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Dear Fellow Patriots,

Living as I do in NY19, I am now, for the third time this year, canvassing my neighbors in search of their support for my Congressional candidate. I’m 73, but one of my knees is at least 90. And, my childhood was spent listening to my mother say, “I don’t care what the school says about selling things, you are not to annoy the neighbors.” Well, sorry, Mom, sorry, knee.

We here in NY19 are not used to speaking up about politics: in my local Republican controlled town, the Supervisor instituted a three minute cut-off rule as I was in mid-sentence. Currently John Faso is our Member of Congress, so there is no chance we’ll get to converse with ol’ No-Show-Faso.  It appeared that we Democrats and liberals could just curl up with a good dystopian novel and await Armageddon. But no, along comes the Democratic federal primary for House of Representatives – to be held in NY on June 26, 2018, (not to be confused with the state and local primaries to be held on 9/13—no kidding, imagine having just under two months to campaign for governor— apparently Cuomo imagined that and smiled).  Well, we have now, ladies and gentlemen, a horse race worthy of the offered prize. (Faso is definitely going to be voted off the island. The only friend he has is Mercer, and what with Cambridge Analytica involved in national security issues, well…).

So we as partisans of the various seven Democratic candidates go door to door, write postcards, hold parties, make calls, plant signs, and as we do so, smile and wave to each other. So how can this be? My only answer is ticks, in this case the democracy tick.

Any one of these seven candidates would bring far more authentic representation to NY19 than we have now. The last public gaff of Faso was his telling Republicans in Ulster County that all drug dealers carried SNAP cards (food assistance program—part of the farm bill). Even he had to attempt to disavow this, saying later that he was just being emphatic about how a program might fail. In fact SNAP brings to local communities $1.79 for every dollar paid out, and even the non-partisan Congressional Research Service says that fraud is “rare.” And so, Faso’s push to make this a “punish the poor” bill blew up in his face and helped cause its failure in an administration controlled by his own party.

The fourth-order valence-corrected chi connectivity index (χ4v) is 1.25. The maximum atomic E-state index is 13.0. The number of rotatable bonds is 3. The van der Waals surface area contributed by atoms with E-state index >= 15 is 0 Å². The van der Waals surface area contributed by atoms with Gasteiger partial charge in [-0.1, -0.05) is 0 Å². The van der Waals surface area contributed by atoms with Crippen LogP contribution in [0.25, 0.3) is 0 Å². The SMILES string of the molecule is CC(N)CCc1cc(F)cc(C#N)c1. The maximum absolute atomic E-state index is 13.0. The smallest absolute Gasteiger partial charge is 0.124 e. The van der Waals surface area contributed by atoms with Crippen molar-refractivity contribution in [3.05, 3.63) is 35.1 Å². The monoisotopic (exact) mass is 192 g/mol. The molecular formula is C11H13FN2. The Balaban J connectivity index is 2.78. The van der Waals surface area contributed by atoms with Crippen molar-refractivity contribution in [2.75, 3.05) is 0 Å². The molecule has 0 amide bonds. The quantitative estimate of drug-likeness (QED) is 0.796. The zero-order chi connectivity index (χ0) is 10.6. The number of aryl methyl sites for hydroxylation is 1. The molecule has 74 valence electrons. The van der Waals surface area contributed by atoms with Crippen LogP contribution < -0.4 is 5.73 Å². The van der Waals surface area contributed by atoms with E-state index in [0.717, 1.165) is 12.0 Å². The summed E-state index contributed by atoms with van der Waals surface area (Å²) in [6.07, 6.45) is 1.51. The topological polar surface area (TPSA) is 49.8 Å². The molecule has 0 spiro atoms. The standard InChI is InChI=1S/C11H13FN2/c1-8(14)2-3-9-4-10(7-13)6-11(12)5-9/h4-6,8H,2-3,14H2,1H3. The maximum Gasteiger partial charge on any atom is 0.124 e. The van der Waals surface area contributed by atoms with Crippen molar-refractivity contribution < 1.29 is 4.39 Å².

Also, some of my best friends (really) are working for candidates other than my first choice. I know these people and respect them. They put their time and their egos on the line. I want my candidate, Brian Flynn—win with Flynn—remember that if you’re in NY19 voting absentee ballot—is my man.  But, I will work for whoever wins the Democratic primary. This is democracy. Why in my county, Dutchess, our Democratic Committee even went so far as to use rank choice voting to give a really accurate indication of where our alliances lie in regards to the seven candidates. It worked amazingly well, as there were three points between the first and second candidates in the final round of tallying the endorsement votes. This voting confirmed our belief that the ultimate choice is that of the individual Democratic voter.

So this experiment in activism has been exhausting, but just as (repeat now if you’re from NY19: “I’m In– Win with Flynn—I’m IN”) I’m in with democracy, I believe it is the best anti-Trump medicine we have.




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